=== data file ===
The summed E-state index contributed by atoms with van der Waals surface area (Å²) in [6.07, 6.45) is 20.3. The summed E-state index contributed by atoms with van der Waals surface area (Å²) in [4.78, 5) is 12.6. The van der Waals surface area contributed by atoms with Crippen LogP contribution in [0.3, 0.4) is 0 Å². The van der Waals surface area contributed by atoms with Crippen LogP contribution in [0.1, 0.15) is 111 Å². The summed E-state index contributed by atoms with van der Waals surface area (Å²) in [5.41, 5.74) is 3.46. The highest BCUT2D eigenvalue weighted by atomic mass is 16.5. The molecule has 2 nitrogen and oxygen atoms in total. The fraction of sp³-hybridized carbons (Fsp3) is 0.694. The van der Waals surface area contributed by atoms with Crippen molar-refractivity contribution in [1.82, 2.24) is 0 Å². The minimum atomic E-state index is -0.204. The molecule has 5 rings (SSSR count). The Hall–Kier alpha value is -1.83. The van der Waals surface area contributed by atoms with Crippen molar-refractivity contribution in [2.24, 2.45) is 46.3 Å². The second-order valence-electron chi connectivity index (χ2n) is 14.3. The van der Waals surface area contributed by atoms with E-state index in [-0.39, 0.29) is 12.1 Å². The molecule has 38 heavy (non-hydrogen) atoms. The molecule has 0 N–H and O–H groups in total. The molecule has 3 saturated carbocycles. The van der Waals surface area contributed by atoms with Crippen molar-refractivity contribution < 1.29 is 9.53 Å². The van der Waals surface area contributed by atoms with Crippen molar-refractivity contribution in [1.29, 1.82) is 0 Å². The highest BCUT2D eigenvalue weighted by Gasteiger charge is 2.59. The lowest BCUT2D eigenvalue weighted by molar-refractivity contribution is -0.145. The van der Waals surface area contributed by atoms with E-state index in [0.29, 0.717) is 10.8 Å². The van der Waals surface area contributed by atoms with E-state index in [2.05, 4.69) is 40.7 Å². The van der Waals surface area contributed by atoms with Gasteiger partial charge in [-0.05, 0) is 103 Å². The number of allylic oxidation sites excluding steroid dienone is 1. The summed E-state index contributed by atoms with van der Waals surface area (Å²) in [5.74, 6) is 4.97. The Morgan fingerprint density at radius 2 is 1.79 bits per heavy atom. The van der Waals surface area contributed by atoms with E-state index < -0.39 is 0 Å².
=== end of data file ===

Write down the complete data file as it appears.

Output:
The summed E-state index contributed by atoms with van der Waals surface area (Å²) in [6.07, 6.45) is 20.3. The summed E-state index contributed by atoms with van der Waals surface area (Å²) in [4.78, 5) is 12.6. The van der Waals surface area contributed by atoms with Crippen LogP contribution in [0.3, 0.4) is 0 Å². The van der Waals surface area contributed by atoms with Crippen LogP contribution in [0.1, 0.15) is 111 Å². The summed E-state index contributed by atoms with van der Waals surface area (Å²) in [5.41, 5.74) is 3.46. The highest BCUT2D eigenvalue weighted by atomic mass is 16.5. The molecule has 2 nitrogen and oxygen atoms in total. The fraction of sp³-hybridized carbons (Fsp3) is 0.694. The van der Waals surface area contributed by atoms with Crippen molar-refractivity contribution in [1.82, 2.24) is 0 Å². The minimum atomic E-state index is -0.204. The molecule has 5 rings (SSSR count). The Hall–Kier alpha value is -1.83. The van der Waals surface area contributed by atoms with Crippen molar-refractivity contribution in [2.24, 2.45) is 46.3 Å². The second-order valence-electron chi connectivity index (χ2n) is 14.3. The van der Waals surface area contributed by atoms with E-state index in [-0.39, 0.29) is 12.1 Å². The molecule has 38 heavy (non-hydrogen) atoms. The molecule has 0 N–H and O–H groups in total. The molecule has 3 saturated carbocycles. The van der Waals surface area contributed by atoms with Crippen molar-refractivity contribution < 1.29 is 9.53 Å². The van der Waals surface area contributed by atoms with Crippen molar-refractivity contribution in [1.29, 1.82) is 0 Å². The highest BCUT2D eigenvalue weighted by Gasteiger charge is 2.59. The lowest BCUT2D eigenvalue weighted by molar-refractivity contribution is -0.145. The van der Waals surface area contributed by atoms with E-state index in [0.29, 0.717) is 10.8 Å². The van der Waals surface area contributed by atoms with E-state index in [2.05, 4.69) is 40.7 Å². The van der Waals surface area contributed by atoms with Gasteiger partial charge in [-0.05, 0) is 103 Å². The number of allylic oxidation sites excluding steroid dienone is 1. The summed E-state index contributed by atoms with van der Waals surface area (Å²) in [5.74, 6) is 4.97. The Morgan fingerprint density at radius 2 is 1.79 bits per heavy atom. The van der Waals surface area contributed by atoms with E-state index < -0.39 is 0 Å².